At a hearing of the Treasury Select Committee last month Hector Sants, chief executive of UK regulator the Financial Services Authority, seemed determined to persuade the MPs that he had done something – anything – to prevent the failure of Royal Bank of Scotland. Prior to its October 2008 collapse under the leadership of former chief executive Sir Fred Goodwin, the Edinburgh-based bank briefly became the world’s largest with $3 trillion in assets.
Sants joined the FSA in May 2004 straight from the investment bank Credit Suisse First Boston, where he was chief executive for Europe, Middle East and Africa. He became the FSA’s chief executive when John Tiner stepped down in July 2007, 15 months before RBS came within hours of bringing down the UK and perhaps even the global financial system.
At a hearing of the Treasury select committee in the Thatcher Room on January 30, Sants was grilled about the FSA’s 450-page report into the RBS collapse, which is widely perceived to have been a partial ‘whitewash’, why the FSA didn’t do more to prevent the RBS catastrophe in October 2007 to February 2008, and whether he is fit for continued regulatory office (he has been named chief executive-designate of the Prudential Regulatory Authority which is due to take over many of the FSA’s functions from 2013). The subtext was whether, given a track record that is questionable at best, Sants is really the right man to be leading with PRA.
Throughout the hearing in the Thatcher Room, Sants was on the defensive (full transcript is available via Hansard). He wanted to convey the impression that he personally had sought to do more to prevent the RBS implosion, but had been prevented from doing so by the FSA’s silo like structure, and culture of non-intervention (often called its “light touch, limited touch” approach to regulation).
But in my view Sants’ attempts to pass the buck on to his predecessor John Tiner and the FSA’s former head of retail, Clive Briault, were unedifying. He said the policy framework in place under former FSA chairman Sir Callum McCarthy and chief executive John Tiner, prior to the summer of 2007, in relation to overseeing UK institutions was “grossly inadequate; totally unacceptable to me. That is why, as soon as I could, I introduced changes.” He later said “the quality and quantity of the supervisory staff that I inherited in the summer of 2007, as well as the procedures and philosophy they were operating to, was inadequate.”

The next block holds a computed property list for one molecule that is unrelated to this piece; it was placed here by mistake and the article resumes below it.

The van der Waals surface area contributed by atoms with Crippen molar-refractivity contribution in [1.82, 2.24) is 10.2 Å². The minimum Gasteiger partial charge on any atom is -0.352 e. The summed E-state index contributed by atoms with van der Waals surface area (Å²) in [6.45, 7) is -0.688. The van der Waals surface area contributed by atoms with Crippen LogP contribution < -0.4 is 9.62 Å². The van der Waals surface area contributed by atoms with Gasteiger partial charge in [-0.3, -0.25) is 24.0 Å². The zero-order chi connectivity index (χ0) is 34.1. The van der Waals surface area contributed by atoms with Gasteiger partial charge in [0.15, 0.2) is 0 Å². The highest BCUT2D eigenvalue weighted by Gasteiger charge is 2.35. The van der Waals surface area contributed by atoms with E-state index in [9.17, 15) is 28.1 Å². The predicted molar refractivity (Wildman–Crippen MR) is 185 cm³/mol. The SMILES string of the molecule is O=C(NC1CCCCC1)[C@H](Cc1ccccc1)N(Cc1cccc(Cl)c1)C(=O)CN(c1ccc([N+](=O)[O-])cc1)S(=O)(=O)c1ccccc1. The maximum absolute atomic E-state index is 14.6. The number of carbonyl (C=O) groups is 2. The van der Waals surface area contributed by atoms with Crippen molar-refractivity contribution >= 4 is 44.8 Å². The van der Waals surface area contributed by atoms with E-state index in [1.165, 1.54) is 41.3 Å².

To these sort of remarks Andrew Tyrie, chairman of the Treasury Select Committee, said: “It does sound as though you are dumping on your predecessor”.
Clearly riled by the way in which the regulator’s pre-crisis inaction was characterized by the MPs, Sants almost seemed to clutch at straws when highlighting one action he had taken personally to stave off the RBS collapse. He said that on April 9, 2008 he personally ordered RBS’s former chief executive Fred Goodwin to raise fresh capital via a rights issue.
“I have no doubt that he would not have had a rights issue of that size without my personal intervention …We pressed them to raise as much capital as we possibly could.”
But this rights issue was a deeply controversial exercise particularly since the Listing Authority, an arm of the FSA, is considered to have signed off a fraudulent rights issue prospectus, published on April 30, 2008, once RBS’s delusional board had been cajoled into raising the cash. The Liberal Democrat MP, John Thurso, thought that forcing a rights issue on the RBS board was not a particularly good move given that the £12bn the bank raised from institutional and retail investors was almost entirely lost since the bank was bust five months later. Thurso asked Sants:
“Can I just tell you that for quite a number of small investors – the Dowager Lady Thurso [John Thurso’s mother] being one of them – the rights issue was not unalloyed joy. What do you say to all the small shareholders who lost out as a result of that?
A crestfallen Sants’ responded by saying: